In 2017 domestic demand rose by 4.6%, the fastest growth in the last three years.

Consumer spending, which is worth two-thirds of all US domestic trade, grew by 3.8% in late 2017, but families also benefited from the steady increase in stock market indices, as well as from the increase in property and real estate prices and in wages- which is certainly not a negligible fact.

Most of the growth in consumption, however, was directed to imports, which grew by 13.8% in the last quarter of 2017. In terms of balance of payments, this offsets the increase in US exports deriving from the relative weakness of the dollar.

The diversification of the North American economy has increased by 19% and the USA are collectively less dependent on the results of the various productive sectors.

Unemployment is falling also for the “Latinos” and the black people, with the lowest unemployment rate of the last 40 years, as well as the return of Chrysler-FIAT to the USA, for example, through a new factory for 2,500 workers in Michigan, while the opinion polls show that 70% of the US population believe that the economy is “excellent” or good”.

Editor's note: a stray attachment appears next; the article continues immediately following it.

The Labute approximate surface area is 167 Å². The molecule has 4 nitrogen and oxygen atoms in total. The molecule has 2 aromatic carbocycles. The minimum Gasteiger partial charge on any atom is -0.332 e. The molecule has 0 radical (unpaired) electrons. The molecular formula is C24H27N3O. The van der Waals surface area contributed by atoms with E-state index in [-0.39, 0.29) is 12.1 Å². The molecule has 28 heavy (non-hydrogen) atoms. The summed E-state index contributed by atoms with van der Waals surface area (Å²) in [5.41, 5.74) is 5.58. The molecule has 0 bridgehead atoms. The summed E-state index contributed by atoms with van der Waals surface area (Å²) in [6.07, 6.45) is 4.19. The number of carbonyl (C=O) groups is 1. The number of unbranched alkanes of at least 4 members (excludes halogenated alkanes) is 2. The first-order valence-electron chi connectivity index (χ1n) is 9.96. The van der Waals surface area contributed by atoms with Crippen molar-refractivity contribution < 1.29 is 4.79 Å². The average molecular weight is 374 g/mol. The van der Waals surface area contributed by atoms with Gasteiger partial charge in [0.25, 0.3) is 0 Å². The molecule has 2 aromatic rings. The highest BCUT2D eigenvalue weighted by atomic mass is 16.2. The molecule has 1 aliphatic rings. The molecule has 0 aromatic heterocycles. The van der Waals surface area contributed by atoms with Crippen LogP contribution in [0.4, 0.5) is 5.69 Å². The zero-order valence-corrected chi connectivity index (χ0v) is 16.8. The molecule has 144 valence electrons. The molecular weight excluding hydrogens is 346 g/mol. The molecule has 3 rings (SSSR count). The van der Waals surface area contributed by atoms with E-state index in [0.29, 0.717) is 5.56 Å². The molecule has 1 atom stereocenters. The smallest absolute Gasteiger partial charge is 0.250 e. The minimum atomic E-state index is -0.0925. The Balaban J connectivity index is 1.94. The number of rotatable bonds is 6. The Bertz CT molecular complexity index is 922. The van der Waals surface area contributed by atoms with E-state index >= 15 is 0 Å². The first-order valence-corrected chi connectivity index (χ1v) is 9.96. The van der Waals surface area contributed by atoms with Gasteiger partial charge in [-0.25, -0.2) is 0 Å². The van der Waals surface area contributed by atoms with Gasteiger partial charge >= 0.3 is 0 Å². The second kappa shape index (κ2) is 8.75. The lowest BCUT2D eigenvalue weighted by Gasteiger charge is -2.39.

In 35% of cases,temporary jobs are turned into stable jobs -without particular racial differentiation.

According to Moody’s, since 2014 the US economy has produced over 2 million new jobs a year, while the unemployment rate is currently lower than 4%.

Nevertheless, imports obviously continue to be the Achilles’ heel of President Trump’s project.

The more the US economy grows, the more the share of imports increases.

In 2017 the USA imported 2.79 billion dollars of goods and services with a related export share of 2.32 billion dollars alone, resulting in a trade deficit equal to 566 billion dollars.

The imbalance between imports and exports, however, always leads to a 1.13% decrease of GDP.